Archive for the ‘ Software Development ’ Category

AWS: The Complete Guide to Setting up a Simple Webserver

In short, I got sick and tired of paying $700/month for a cabinet in a datacenter and hosting my own servers. The failover was never REALLY truly redundant and my firm is just too small to justify hosting its own infrastructure. I’ve never been a fan of hosting services because I’ve always found them too limiting. I consider myself to be a damn good systems administrator and not having access to router configs and having root access to the machines were nonstarters for me. I’m set in my ways.

While my experience so far has been excellent, there are a number of pitfalls that you need to be aware of, and I will be sure to address those towards the end. This guide is intended for non-technical people to do very technical things so expect a LOT of explanation.

Sign up for Amazon Cloud Services

First, go to aws.amazon.com and create an account. You’ll have to enter your billing info, but as long as you stay within the free tier, you won’t be charged anything.

Set up your virtual machine

Next, you’ll want to create an EC2 instance. AWS Free Tier gives you 750 hours per month of Linux or Windows EC2 Micro Instances. There’s roughly that many hours in a month, so as long as you only have one micro instance, you should be completely free. For 99% of small business websites, this is PLENTY, though Amazon does offer a variety of configurations!

1. Sign in to the AWS Management Console. It’s a link under the dropdown in the top right with the credentials you already created.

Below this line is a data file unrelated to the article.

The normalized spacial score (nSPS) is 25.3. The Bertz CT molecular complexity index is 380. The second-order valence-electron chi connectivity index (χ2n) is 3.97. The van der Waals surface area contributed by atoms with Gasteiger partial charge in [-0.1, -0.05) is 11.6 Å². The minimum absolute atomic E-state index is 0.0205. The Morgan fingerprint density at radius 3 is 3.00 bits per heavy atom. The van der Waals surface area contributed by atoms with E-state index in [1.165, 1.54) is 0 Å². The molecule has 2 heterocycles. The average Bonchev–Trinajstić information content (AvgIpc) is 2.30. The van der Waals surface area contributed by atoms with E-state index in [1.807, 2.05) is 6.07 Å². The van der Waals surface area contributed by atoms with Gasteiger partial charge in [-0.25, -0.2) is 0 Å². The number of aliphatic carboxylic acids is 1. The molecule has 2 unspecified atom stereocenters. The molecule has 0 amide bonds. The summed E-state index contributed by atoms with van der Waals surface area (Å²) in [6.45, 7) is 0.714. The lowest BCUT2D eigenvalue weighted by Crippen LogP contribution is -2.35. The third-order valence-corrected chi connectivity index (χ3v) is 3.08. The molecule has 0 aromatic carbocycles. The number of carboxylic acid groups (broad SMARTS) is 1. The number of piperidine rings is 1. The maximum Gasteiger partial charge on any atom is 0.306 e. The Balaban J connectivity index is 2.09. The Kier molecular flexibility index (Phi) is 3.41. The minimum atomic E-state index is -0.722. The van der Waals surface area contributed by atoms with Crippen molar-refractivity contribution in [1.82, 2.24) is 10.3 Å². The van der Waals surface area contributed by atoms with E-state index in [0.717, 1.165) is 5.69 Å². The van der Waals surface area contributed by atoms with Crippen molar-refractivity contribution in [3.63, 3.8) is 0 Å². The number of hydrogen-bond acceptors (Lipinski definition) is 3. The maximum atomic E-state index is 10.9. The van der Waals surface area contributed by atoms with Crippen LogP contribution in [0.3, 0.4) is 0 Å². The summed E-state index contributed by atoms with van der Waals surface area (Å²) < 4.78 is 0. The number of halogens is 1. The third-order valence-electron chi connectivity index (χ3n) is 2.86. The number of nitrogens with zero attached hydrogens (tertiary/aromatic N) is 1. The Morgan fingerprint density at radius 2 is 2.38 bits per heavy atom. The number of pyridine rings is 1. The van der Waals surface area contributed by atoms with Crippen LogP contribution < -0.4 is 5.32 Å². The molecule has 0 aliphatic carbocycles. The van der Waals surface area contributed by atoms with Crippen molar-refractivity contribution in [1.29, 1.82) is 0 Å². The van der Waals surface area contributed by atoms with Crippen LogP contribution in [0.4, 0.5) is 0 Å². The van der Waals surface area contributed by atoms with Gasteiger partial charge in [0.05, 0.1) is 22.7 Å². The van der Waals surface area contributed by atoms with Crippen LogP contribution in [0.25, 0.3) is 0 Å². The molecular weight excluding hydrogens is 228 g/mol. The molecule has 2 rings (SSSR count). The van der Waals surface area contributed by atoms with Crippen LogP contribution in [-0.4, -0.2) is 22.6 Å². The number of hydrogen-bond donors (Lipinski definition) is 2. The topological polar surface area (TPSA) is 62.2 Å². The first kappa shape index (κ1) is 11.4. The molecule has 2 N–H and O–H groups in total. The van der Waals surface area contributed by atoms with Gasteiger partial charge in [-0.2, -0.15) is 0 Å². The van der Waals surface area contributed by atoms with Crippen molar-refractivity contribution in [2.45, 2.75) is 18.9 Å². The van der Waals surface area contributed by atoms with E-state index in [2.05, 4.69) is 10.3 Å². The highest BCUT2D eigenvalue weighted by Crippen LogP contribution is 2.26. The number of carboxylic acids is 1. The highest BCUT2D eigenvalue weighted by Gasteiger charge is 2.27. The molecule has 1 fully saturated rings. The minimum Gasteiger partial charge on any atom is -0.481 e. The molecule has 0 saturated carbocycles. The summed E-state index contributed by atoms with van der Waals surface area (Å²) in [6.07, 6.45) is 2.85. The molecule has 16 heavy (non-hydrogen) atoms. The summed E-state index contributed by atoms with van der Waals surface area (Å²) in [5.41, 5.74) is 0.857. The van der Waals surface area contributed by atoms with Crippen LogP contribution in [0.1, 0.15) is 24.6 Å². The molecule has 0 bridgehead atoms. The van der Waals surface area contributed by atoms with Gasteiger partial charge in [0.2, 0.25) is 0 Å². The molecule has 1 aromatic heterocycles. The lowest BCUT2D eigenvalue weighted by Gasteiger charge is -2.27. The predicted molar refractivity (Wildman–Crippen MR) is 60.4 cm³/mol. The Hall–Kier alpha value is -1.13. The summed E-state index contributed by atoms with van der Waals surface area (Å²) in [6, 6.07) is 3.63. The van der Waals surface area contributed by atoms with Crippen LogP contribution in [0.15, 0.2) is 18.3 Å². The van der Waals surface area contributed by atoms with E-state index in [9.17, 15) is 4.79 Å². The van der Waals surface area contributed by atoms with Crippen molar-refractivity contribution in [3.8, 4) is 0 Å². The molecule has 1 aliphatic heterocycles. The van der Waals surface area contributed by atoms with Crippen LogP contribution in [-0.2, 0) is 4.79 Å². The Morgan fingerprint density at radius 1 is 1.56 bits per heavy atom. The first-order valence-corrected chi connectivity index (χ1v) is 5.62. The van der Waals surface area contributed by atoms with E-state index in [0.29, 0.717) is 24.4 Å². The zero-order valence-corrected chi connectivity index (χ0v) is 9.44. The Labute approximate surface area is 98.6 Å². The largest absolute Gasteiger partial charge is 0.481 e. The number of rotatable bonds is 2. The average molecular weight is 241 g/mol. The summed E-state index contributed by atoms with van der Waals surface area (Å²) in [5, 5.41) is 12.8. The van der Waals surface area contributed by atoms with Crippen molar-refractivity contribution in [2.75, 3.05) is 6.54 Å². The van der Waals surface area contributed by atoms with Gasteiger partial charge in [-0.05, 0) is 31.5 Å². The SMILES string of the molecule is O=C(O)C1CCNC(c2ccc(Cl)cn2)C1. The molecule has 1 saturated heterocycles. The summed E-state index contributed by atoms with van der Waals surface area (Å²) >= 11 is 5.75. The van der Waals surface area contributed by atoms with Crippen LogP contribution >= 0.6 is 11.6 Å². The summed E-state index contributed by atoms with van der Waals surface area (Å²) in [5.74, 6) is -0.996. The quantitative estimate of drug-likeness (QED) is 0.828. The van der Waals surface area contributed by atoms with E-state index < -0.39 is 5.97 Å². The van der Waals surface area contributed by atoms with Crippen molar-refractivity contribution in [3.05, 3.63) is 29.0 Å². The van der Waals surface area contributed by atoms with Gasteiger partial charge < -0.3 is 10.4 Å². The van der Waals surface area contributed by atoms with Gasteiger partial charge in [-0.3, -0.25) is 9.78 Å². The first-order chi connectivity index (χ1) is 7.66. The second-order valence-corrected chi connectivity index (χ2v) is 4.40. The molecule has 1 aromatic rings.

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2. Click on EC2
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3. Click the button marked “Launch Instance”.
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4. Click “Classic Wizard” and continue.
5. Select a 64 bit Amazon Linux AMI type server. This is a CentOS based linux server for those who are curious.
6. Set the number of instances to 1 and make sure that you have Micro for the type. The availability zone shouldn’t make a huge difference unless you’re latency sensitive and you know where your users are concentrated. If this isn’t you, select “no preference” on the dropdown and continue. On the next page, all of the defaults are fine, so go ahead and hit continue again.
8. On the next page, you’ll have to give server a name. Give your server a name in value box next to name and hit continue.
9. In order to access the server from your local machine, you will need to create a key pair. This will become important later when we discuss how to connect to the server, but for now just enter a name under “Create a New Key Pair” and click “Create & Download your Key Pair”. This will download a .pem file. NOTE: THIS FILE IS IMPORTANT Put it somewhere secure and preferably backed up.
10. To set up the firewall of the server, we need to allow webserver and administrative related traffic in but block out anything that might be malicious. See the settings in the image below:
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11. Click “Launch” and you’ll have to give it a few minutes while AWS runs off and builds your configuration.

While we’re waiting, I want to get one last step out of the way so that we’re on top of things for what’s next. If you go to the instances menu item on the left, you’ll bring up a list that contains your server. Clicking on the server instance will bring up some information about your server on the bottom. Scroll down to “Public DNS” and copy the value to the right of it. You’re going to be using this address quite a bit. If you have registered a domain that you want to point to this server, now would be the time to do it. Go to your domain registrant and paste the Public DNS value into wherever your forwarding to. I host through godaddy, so I went to my DNS manager and changed the “@” record to the copied value.

Now let me explain a bit about what you’ve done so far. Those with a technical background can skip to the next section.